Spies, Lies & Allies Recap: The Decision

This week's coverage of The Challenge!

We have come to the end, fellow Challenge fans. A roller coaster season came to its conclusion with a pretty solid final episode with a couple big twists thrown in for good measure. We were graced with “Nelson vs. the Torpedo Puzzle” — a comedic masterpiece. We saw Devin struggle, but never give up and finish the final with rookie sensation Emy. We had to say goodbye to Nany and Nelson, who were casualties of one last elimination. We witness Kyle and Tori challenge for the throne, but fall oh so short. In the end, we saw Kaycee shake her demons from last season’s final and win her first Challenge title, alongside teammate and now 5-time Challenge champion CT. The vet showed why he is arguably the greatest in Challenge history, taking the final’s physical hurdles with ease; and brushing aside the puzzles as if they were child’s play. Congratulations to CT and Kaycee, Spies, Lies & Allies winners.

Question 1: How soon did you figure out the partners facing off twist? Was it the first or 35th time they focused on Kaycee and Nany’s relationship?

TD: There’s foreshadowing, and then there’s just showing everybody your hand. It didn’t take but two sentences from Nany’s mouth for me to say, “Oh, that’s where they’re going with this.”

Blaine: Partners facing off was a done deal after last week’s tease. It was just a matter of which cell lost. Once I found out it was the purple cell, I pumped my fist in the room alone because Nany and Kaycee deserved it. It was hard and emotionally resonant for some (not really me), but Nany skated by all season, ducking elimination for no good reason. And Kaycee needs to prove herself a little as she’s only a third-year veteran who saw no eliminations either. The dues are now paid, even though that elimination had moments of b.s.: Kaycee gave Nany the win; Nany didn’t fight too hard.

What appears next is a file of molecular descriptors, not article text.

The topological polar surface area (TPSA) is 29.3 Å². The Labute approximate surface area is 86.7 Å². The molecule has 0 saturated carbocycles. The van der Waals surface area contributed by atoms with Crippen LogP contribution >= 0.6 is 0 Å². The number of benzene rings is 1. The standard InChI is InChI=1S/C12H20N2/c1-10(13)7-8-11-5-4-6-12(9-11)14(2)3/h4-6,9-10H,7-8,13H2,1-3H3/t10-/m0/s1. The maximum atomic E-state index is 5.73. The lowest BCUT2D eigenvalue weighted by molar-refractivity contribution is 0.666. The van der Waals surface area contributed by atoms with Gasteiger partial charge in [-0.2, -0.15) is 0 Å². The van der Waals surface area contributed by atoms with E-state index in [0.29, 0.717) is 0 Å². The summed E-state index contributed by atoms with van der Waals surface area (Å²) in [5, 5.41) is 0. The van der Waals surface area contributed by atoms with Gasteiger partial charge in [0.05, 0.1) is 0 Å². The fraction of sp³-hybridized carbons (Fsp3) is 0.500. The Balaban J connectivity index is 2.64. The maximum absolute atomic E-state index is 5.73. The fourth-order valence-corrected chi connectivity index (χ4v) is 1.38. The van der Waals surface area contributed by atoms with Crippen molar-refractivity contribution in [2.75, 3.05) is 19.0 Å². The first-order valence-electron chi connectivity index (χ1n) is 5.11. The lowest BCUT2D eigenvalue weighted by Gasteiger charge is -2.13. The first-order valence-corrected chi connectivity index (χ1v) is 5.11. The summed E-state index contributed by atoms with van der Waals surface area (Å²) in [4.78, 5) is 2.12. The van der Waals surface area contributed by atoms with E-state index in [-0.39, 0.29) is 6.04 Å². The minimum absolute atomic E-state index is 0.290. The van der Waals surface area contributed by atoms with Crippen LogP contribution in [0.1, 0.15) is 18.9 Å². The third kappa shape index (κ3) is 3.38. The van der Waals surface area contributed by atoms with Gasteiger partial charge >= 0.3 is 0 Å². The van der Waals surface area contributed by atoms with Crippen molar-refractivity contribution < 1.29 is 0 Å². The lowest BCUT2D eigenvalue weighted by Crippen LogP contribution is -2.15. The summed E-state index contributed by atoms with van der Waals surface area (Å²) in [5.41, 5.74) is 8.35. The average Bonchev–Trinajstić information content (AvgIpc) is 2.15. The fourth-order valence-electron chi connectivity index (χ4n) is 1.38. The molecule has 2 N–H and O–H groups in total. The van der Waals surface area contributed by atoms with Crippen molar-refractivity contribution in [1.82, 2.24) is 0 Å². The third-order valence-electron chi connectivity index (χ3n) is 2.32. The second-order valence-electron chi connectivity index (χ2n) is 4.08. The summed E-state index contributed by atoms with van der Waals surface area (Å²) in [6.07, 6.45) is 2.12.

Adam: Nany has quit in an elimination before, when her cousin was on the show. It’s a really tough spot, obviously, going against someone you care so much about, but I’m with the fellas. Her strategy all season was to draft off stronger players, and she reaped what she sowed. Nelson, on the other hand, kind of broke my heart. I wasn’t expecting that. From how uncomfortable the rest of the cast was during the elimination to TJ’s very emotional sendoff, that was a tough break for Nelly T.

Question 2: How high does Nelson’s battle against the square puzzle rank on you funniest Challenge moments in recent memory?

TD: I mean, nothing will ever beat Devin trolling an angry Josh by shouting math problems at him for me, but Nelson’s brazen overconfidence made his struggles hilarious. Bless his heart, he was just trying to win, but damn was he out of his element.

Blaine: It’s rough, but you got to think the purple’s cells first-day loss has to be chalked up to Nelson: he couldn’t finish the swim and he took charge of a puzzle where he had little clue on how to solve it. Poor Nelson. He’s a competitor, and I appreciated T.J. taking some extra time to talk to him. It was deserved.